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Day by Day?

 

 

Recently at a library book sale I purchased two volumes Lincoln 1840-1846 (1939) and Lincoln 1809-1839 (1941).  Both volumes were written by Harry E. Pratt and published by the Abraham Lincoln Association of Springfield, Illinois.  These two volumes attempted to relate the events of Lincoln’s life day by day.  They joined two earlier volumes that accomplished the same task for the years 1847-1861.

The Abraham Lincoln Association still exists.  Go here to view their website.  The Association did pioneer work in the last century in studies about the Sixteenth President, particularly in assembling documents written by Lincoln and publishing them.  The publication of the eight volume work of the writings of Lincoln bankrupted the Association for a time.

The volumes about the day to day activities of Lincoln often focused upon legal documents filed with courts by Lincoln, and proved an effective weapon against the cottage industry of the forging of Lincoln legal documents.  I find the volumes make fascinating reading, perhaps because I am not only a Lincoln student, but also a lawyer. I have nothing but admiration for the hard work that went into compiling them and everyone who studies Lincoln is in the debt of Mr. Pratt and the two other authors of the series. (more…)

Published in: on March 30, 2016 at 5:30 am  Comments Off on Day by Day?  
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New York Skyline Easter 1956

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3/29/1956 New York – Huge crosses, formed by lighted windows blaze above New York’s skyline as part of an Easter display in Manhattan’s financial district. This scene photographed from the roof of the Municipal Building features 150-foot-high crosses in the following buildings (L-R) the City Services Co.; City Bank – Farmers Trust Co.; and the Forty Wall Street Corp.  (United Press Telephoto)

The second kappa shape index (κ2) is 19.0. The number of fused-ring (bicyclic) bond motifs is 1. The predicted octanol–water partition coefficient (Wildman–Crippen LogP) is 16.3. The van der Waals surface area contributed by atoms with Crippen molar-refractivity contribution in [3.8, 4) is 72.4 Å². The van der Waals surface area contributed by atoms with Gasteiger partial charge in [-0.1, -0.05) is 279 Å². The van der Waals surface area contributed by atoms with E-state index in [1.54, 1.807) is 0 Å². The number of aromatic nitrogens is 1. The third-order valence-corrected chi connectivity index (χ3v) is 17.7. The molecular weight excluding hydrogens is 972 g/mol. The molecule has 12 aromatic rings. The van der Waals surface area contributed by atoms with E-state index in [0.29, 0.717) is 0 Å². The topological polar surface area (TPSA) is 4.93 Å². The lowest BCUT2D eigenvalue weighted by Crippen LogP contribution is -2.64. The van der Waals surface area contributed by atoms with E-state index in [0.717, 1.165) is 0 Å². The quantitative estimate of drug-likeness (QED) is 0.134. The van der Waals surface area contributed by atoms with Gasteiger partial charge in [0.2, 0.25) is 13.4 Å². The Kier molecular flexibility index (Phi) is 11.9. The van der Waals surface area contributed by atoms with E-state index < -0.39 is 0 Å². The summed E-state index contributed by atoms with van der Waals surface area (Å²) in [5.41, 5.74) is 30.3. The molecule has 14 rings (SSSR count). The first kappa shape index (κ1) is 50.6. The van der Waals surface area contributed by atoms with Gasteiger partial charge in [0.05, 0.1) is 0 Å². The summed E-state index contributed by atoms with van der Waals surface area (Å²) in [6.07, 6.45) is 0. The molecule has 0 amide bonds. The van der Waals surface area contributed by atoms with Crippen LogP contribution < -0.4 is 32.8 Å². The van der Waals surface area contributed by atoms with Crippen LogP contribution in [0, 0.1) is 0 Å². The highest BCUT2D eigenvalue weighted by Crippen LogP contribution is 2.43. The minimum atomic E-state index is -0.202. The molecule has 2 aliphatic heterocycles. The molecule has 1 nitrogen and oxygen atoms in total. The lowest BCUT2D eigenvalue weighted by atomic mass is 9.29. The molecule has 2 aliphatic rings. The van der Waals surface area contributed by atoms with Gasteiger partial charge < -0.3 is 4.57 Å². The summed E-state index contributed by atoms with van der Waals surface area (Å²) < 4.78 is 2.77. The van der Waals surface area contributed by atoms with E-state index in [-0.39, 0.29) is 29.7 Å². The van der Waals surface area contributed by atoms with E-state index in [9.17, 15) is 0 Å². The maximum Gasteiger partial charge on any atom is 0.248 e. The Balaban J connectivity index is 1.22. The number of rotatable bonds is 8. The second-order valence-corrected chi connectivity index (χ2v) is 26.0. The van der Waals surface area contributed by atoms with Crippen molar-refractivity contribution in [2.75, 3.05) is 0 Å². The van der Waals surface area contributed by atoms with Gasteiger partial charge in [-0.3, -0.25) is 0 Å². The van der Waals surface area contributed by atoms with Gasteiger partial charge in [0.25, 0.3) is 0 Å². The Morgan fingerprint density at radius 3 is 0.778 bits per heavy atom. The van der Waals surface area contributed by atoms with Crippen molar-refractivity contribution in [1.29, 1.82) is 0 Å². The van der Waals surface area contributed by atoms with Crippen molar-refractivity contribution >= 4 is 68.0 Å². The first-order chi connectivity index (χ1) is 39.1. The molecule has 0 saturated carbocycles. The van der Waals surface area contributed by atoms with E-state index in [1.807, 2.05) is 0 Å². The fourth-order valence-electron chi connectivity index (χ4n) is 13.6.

Hattip to Instapundit.  This was the Easter in the year before my birth.  How quickly a culture can change.  Such a reflection can be a reason for pessimism or optimism depending on how we act today and in the days to come.  The future is ever constructed by those who take action in the present.

Published in: on March 29, 2016 at 5:30 am  Comments Off on New York Skyline Easter 1956  
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Quotes Suitable for Framing: Elihu Root

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About half the practice of a decent lawyer consists in telling would-be clients that they are damned fools and should stop.

Elihu Root

Secretary of War and Secretary of State under Theodore Roosevelt, recipient of the Nobel Peace Prize, US Senator from New York, founder of the Council on Foreign Relations, the life of Elihu Root is a demonstration of the fickleness of fame in history.  For all his numerous accomplishments, he is remembered today for a throw away quote he made about the practice of law in the 1880s.